The number of Covid-19 cases reported each week in Florida has tripled since the state reopened
(CNN) -- Since Gov. Ron DeSantis reopened Florida in late September, the number of reported Covid-19 cases per week in the state has tripled.
On September 25, DeSantis signed an executive order reopening the state, freeing restaurants and bars to operate at 100% capacity. In the week leading up to the order, Florida reported more than 17,000 new cases.
In the past 7 days, the state has reported more than 53,000 -- meaning three times more Floridians have tested positive in the past week than in the week before the reopening.
As the US grapples with the worst month yet in the pandemic for coronavirus infections and hospitalizations, Florida is nearing 1 million cases. As of Monday morning, the state had reported 938,414 infections, according to data from Johns Hopkins University.
In an effort to curb the spread of the virus, a bipartisan group of mayors from across the state asked DeSantis last week to issue a mask mandate, bolster contact tracing, increase funding for Covid-19 testing, and give mayors more local control.
While DeSantis issued a video message sharing "promising news" about therapeutics and vaccines, he did not address the increase in cases in his state.
When the governor reopened the state, many of the local leaders raised objections.
Miami-Dade County Mayor Carlos Gimenez said he intended to keep restrictions in place despite the order, and Orange County Mayor Jerry Demings said he was disappointed he did not know about DeSantis' executive order until the news conference.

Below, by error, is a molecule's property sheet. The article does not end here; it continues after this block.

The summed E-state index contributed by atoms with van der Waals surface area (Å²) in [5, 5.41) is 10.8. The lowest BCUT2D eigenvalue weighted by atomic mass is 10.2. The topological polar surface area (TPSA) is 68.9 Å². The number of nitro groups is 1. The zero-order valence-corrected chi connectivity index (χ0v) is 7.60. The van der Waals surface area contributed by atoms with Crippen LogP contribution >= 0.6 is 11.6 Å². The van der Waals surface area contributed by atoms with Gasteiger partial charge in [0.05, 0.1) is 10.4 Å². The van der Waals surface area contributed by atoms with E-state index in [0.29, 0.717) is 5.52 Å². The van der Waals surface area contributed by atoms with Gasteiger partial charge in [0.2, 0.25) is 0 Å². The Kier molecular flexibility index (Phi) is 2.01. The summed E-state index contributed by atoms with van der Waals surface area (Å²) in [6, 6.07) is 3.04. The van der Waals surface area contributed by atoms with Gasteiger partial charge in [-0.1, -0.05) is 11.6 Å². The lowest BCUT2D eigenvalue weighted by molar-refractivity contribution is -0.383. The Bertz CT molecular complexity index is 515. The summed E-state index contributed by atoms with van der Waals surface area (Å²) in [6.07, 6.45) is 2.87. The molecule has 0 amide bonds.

"As we deal with this pandemic, everything happens at a local level, this is where the rubber meets the road. And in order for us to be effective at dealing with the virus, we have to have good communications across the state," Demings said, adding that his office received calls from "numerous businesses" seeking clarity following the governor's statement.
In October, as Florida health officials were reporting nearly 3,000 new cases in one day, the state was bracing to become "like a house on fire," said Mike Osterholm, director of the Center for Infectious Disease Research and Policy at the University of Minnesota.
"What they've done is opened up everything as if nothing had ever happened there and you and I could be talking probably in eight to 10 weeks, and I will likely bet that Florida will be a house on fire," Osterholm told CNN's Jake Tapper.
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